The market is, obviously, free and you will be one of the very few tourists. It’s around 1 hour and 30 minutes from Dubai and a top off the beaten track spot in Dubai.
Fossil Dunes Al Wathba
Just 30 kilometers from Abu Dhabi, at some point, the sandy, shifting dunes that prevail in the Arabian desert become a set of rugged rock formations which have been eroded and sharpened by the wind for millennia, developing into some amazing fossilized figures.
The fossil dunes of Al Wathba are a place worth spending a few hours in, not only to check out the impressive rocks but also, because you are likely to see many camels around, offering awesome picture opportunities. Try to come at sunset, when it is the best time for photography, obviously.
Most people visit the fossil dunes on a day trip but they could make an ideal spot for camping under the stars.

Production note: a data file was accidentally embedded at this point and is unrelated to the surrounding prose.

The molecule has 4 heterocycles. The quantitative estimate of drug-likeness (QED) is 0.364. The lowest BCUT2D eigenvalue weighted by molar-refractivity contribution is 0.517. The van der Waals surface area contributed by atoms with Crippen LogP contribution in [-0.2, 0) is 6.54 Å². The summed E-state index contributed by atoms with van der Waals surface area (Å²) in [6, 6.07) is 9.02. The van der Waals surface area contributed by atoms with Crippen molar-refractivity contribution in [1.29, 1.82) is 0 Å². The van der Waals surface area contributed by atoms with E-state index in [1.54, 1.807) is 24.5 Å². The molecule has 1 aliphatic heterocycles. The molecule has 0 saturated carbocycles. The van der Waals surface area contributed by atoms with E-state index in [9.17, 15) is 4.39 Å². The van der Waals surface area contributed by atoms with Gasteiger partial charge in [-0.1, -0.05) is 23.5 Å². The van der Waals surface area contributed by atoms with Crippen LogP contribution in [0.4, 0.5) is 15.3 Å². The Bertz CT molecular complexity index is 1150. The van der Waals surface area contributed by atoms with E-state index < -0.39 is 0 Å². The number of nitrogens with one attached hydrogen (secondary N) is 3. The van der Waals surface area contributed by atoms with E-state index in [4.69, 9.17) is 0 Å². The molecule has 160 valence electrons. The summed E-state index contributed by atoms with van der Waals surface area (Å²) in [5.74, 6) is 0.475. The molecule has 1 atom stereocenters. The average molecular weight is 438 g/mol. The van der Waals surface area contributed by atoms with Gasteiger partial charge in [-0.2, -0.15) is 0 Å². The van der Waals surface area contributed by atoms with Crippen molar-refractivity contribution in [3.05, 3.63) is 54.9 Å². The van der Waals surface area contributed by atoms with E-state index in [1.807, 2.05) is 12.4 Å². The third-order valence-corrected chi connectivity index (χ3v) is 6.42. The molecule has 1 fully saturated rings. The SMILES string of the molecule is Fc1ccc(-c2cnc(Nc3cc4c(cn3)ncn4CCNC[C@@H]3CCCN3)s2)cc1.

Al Qudra Cycle Path
Another great way to explore Dubai off the beaten track is to go along the Al Qudra Cycle path, an attraction for adventure travel lovers, consisting of a cycling trail that goes through a sand-dune desert.
For almost 100 kilometers, the track goes through a vast sea of mountain dunes, making the ride and views beyond epic.
If I am not mistaken, the shortest loop is 50 kilometers, which could be easily completed in a few hours by any beginner cyclist who is in relatively good shape.
There are many bikes available for renting but, of course, you can also bring your own. Prices vary per type of bike and wearing a helmet is compulsory, whether you rent one or bring yours.
Try to come very early in the morning, before the harsh sun of the Arabian Peninsula starts eating your brain 😉